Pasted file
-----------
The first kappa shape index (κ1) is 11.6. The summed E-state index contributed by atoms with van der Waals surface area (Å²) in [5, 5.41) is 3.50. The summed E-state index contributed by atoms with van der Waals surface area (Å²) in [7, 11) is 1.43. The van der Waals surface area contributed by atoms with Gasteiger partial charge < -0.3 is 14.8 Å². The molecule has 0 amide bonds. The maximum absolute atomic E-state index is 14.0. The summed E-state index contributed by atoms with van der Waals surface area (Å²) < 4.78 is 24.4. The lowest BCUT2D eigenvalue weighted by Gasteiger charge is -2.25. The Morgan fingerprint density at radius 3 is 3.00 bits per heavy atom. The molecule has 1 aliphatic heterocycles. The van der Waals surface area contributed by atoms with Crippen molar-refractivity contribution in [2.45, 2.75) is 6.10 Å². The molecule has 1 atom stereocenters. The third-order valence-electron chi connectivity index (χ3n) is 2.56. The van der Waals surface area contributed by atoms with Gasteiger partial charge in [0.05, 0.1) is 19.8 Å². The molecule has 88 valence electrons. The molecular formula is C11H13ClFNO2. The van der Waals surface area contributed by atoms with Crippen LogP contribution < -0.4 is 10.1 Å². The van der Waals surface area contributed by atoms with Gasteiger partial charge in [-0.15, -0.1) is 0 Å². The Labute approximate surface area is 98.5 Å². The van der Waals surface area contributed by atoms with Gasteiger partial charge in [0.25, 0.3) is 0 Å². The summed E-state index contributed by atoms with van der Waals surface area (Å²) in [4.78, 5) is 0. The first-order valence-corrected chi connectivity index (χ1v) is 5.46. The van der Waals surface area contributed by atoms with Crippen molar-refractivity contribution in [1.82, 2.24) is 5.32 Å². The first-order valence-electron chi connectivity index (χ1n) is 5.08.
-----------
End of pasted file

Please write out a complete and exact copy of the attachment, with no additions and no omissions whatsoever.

The first kappa shape index (κ1) is 11.6. The summed E-state index contributed by atoms with van der Waals surface area (Å²) in [5, 5.41) is 3.50. The summed E-state index contributed by atoms with van der Waals surface area (Å²) in [7, 11) is 1.43. The van der Waals surface area contributed by atoms with Gasteiger partial charge < -0.3 is 14.8 Å². The molecule has 0 amide bonds. The maximum absolute atomic E-state index is 14.0. The summed E-state index contributed by atoms with van der Waals surface area (Å²) < 4.78 is 24.4. The lowest BCUT2D eigenvalue weighted by Gasteiger charge is -2.25. The Morgan fingerprint density at radius 3 is 3.00 bits per heavy atom. The molecule has 1 aliphatic heterocycles. The van der Waals surface area contributed by atoms with Crippen molar-refractivity contribution in [2.45, 2.75) is 6.10 Å². The molecule has 1 atom stereocenters. The third-order valence-electron chi connectivity index (χ3n) is 2.56. The van der Waals surface area contributed by atoms with Gasteiger partial charge in [0.05, 0.1) is 19.8 Å². The molecule has 88 valence electrons. The molecular formula is C11H13ClFNO2. The van der Waals surface area contributed by atoms with Crippen LogP contribution < -0.4 is 10.1 Å². The van der Waals surface area contributed by atoms with Gasteiger partial charge in [-0.15, -0.1) is 0 Å². The Labute approximate surface area is 98.5 Å². The van der Waals surface area contributed by atoms with Gasteiger partial charge in [0.25, 0.3) is 0 Å². The summed E-state index contributed by atoms with van der Waals surface area (Å²) in [4.78, 5) is 0. The first-order valence-corrected chi connectivity index (χ1v) is 5.46. The van der Waals surface area contributed by atoms with Crippen molar-refractivity contribution in [1.82, 2.24) is 5.32 Å². The first-order valence-electron chi connectivity index (χ1n) is 5.08.